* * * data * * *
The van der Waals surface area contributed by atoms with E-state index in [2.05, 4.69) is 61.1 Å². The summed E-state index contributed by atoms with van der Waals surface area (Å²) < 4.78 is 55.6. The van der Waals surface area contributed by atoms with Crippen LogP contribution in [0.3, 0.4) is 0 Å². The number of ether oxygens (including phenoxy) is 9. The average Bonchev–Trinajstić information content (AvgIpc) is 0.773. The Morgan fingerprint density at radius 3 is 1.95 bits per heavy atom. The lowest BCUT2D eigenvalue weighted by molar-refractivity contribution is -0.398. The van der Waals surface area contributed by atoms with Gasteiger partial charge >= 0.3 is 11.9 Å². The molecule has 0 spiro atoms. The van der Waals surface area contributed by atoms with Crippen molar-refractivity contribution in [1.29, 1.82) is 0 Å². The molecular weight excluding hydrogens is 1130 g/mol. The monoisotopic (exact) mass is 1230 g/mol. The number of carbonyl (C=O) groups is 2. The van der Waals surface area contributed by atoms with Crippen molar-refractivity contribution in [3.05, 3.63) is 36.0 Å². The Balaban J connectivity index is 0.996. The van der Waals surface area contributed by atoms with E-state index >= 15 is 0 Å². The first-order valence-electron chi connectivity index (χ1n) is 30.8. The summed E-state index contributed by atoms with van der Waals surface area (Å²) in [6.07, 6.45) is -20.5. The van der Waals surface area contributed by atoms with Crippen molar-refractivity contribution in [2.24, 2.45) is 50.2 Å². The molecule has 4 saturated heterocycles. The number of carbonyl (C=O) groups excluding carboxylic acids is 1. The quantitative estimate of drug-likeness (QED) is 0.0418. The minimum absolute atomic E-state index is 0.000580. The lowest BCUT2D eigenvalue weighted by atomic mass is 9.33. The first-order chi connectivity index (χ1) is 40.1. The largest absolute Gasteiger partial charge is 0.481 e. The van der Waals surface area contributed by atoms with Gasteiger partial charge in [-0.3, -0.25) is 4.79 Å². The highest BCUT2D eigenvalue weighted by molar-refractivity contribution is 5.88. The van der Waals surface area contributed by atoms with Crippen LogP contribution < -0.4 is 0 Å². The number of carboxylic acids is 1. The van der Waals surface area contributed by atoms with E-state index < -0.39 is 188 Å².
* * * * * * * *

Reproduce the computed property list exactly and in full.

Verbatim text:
The van der Waals surface area contributed by atoms with E-state index in [2.05, 4.69) is 61.1 Å². The summed E-state index contributed by atoms with van der Waals surface area (Å²) < 4.78 is 55.6. The van der Waals surface area contributed by atoms with Crippen LogP contribution in [0.3, 0.4) is 0 Å². The number of ether oxygens (including phenoxy) is 9. The average Bonchev–Trinajstić information content (AvgIpc) is 0.773. The Morgan fingerprint density at radius 3 is 1.95 bits per heavy atom. The lowest BCUT2D eigenvalue weighted by molar-refractivity contribution is -0.398. The van der Waals surface area contributed by atoms with Gasteiger partial charge >= 0.3 is 11.9 Å². The molecule has 0 spiro atoms. The van der Waals surface area contributed by atoms with Crippen molar-refractivity contribution in [1.29, 1.82) is 0 Å². The molecular weight excluding hydrogens is 1130 g/mol. The monoisotopic (exact) mass is 1230 g/mol. The number of carbonyl (C=O) groups is 2. The van der Waals surface area contributed by atoms with Crippen molar-refractivity contribution in [3.05, 3.63) is 36.0 Å². The Balaban J connectivity index is 0.996. The van der Waals surface area contributed by atoms with E-state index >= 15 is 0 Å². The first-order valence-electron chi connectivity index (χ1n) is 30.8. The summed E-state index contributed by atoms with van der Waals surface area (Å²) in [6.07, 6.45) is -20.5. The van der Waals surface area contributed by atoms with Crippen molar-refractivity contribution in [2.24, 2.45) is 50.2 Å². The molecule has 4 saturated heterocycles. The number of carbonyl (C=O) groups excluding carboxylic acids is 1. The quantitative estimate of drug-likeness (QED) is 0.0418. The minimum absolute atomic E-state index is 0.000580. The lowest BCUT2D eigenvalue weighted by atomic mass is 9.33. The first-order chi connectivity index (χ1) is 40.1. The largest absolute Gasteiger partial charge is 0.481 e. The van der Waals surface area contributed by atoms with Gasteiger partial charge in [-0.3, -0.25) is 4.79 Å². The highest BCUT2D eigenvalue weighted by molar-refractivity contribution is 5.88. The van der Waals surface area contributed by atoms with Crippen LogP contribution < -0.4 is 0 Å². The number of carboxylic acids is 1. The van der Waals surface area contributed by atoms with E-state index < -0.39 is 188 Å².